8.6

4X4XU – Lainey Wilson Written By Will Chapman

As the reigning CMA Entertainer of the Year at both major country music award shows, Lainey Wilson seems unstoppable in 2024. 4x4xU, the third single from her upcoming album Whirlwind, is an infectious jam with an addictive groove, showcasing her signature blend of country flair and modern sensibility. The track opens with a countrypolitan Motown-style mix of strings and keyboard. Wilson croons over the first verse as her smooth, rich delivery draws the listener in. As the song moves into the chorus, the rhythm section lays down an irresistible beat. Lyrically, the tune is a celebration of young love and freedom. It invokes images of hot summer nights with the windows down and warm air blowing in the cab. 4x4xU is perhaps the strongest release from her upcoming LP thus far, stirring up anticipation for August’s release of Whirlwind.

8.7

Heart Like This – Vincent Mason Written By Ryan Lippe 

Continuing the momentum of his EP Can’t Just Be Me, Vincent Mason and Brett Truit recapture the same sorrowful youth and carry it into the next series of releases for Mason. Immediately as the song starts, listeners are greeted with an elegant and mournful cry of steel guitar as the heart-wrenching tone of the single sinks in. Written by Mason with Cary Barlowe and Jaxson Free, the track portrays a vulnerable narrator as they try to piece together what seems like a messy breakup. With a voice reminiscent of a young Parker McCollum, Mason expertly captures the smooth and easy-to-listen-to-high tenor range without the nasality that characterized McCollum’s early years. The inflection of Mason’s voice in each line of the chorus will make listeners want to sing along instantly despite the track’s unfortunate themes. As Mason’s career continues to grow, “Heart Like This” is another example of his pure talent.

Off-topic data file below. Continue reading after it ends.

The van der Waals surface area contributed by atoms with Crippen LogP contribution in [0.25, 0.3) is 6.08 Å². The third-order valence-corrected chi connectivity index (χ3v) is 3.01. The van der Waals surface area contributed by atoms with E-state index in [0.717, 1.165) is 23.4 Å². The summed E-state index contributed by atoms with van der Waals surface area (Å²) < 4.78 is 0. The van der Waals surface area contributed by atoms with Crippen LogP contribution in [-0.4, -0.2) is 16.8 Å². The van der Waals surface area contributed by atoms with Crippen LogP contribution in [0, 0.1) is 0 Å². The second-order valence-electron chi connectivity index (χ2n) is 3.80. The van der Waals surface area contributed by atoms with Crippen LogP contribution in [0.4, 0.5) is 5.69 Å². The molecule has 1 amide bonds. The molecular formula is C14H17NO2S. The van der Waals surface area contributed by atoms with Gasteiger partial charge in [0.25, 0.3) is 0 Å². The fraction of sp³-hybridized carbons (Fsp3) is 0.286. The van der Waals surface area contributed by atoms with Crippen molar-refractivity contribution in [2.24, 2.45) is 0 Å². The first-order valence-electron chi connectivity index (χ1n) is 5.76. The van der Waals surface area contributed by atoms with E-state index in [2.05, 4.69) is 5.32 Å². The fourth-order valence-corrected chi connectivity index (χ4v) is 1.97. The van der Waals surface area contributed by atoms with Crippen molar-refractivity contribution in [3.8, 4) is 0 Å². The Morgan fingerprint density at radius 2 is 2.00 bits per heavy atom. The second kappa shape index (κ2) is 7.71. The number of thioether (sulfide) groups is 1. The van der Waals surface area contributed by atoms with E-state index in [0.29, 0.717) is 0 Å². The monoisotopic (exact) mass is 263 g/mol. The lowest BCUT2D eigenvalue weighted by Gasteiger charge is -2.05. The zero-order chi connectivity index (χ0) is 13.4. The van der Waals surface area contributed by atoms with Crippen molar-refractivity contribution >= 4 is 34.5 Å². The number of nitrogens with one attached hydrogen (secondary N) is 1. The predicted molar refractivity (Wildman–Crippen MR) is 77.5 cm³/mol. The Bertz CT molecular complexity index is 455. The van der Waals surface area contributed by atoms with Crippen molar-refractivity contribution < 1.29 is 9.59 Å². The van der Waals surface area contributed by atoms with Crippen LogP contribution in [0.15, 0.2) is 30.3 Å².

9.0

Always Be Mine – Chase Matthew Written By Max Buondonno

In typical fashion, Chase Matthew has once again released a borderline hip-hop single with a pop-country twang. His new EP of the same name, “Always Be Mine,”  is incredibly on-brand for the “Darlin’” singer: it has enough trap hits and a strong enough bassline to make you think the song was born in Atlanta but moved to somewhere in Tennessee and picked up a hint of an accent. With over-produced vocals and surface-level lyrics about never forgetting about a past love (including a callback to meeting the girl and asking for her Snapchat), there’s nothing this track does more than add to the inoffensive, ignorant catalog Matthew has amassed over the years. Admittedly, the song seems catchy enough to have some mainstream potential, and it feels like it could be the next entry in the top 20 countdown on SiriusXM’s The Highway. But between this and the rest of Matthew’s discography, it’s clear he knows his audience, and he’s perfectly happy shoveling out more content he thinks they’ll enjoy.

3.5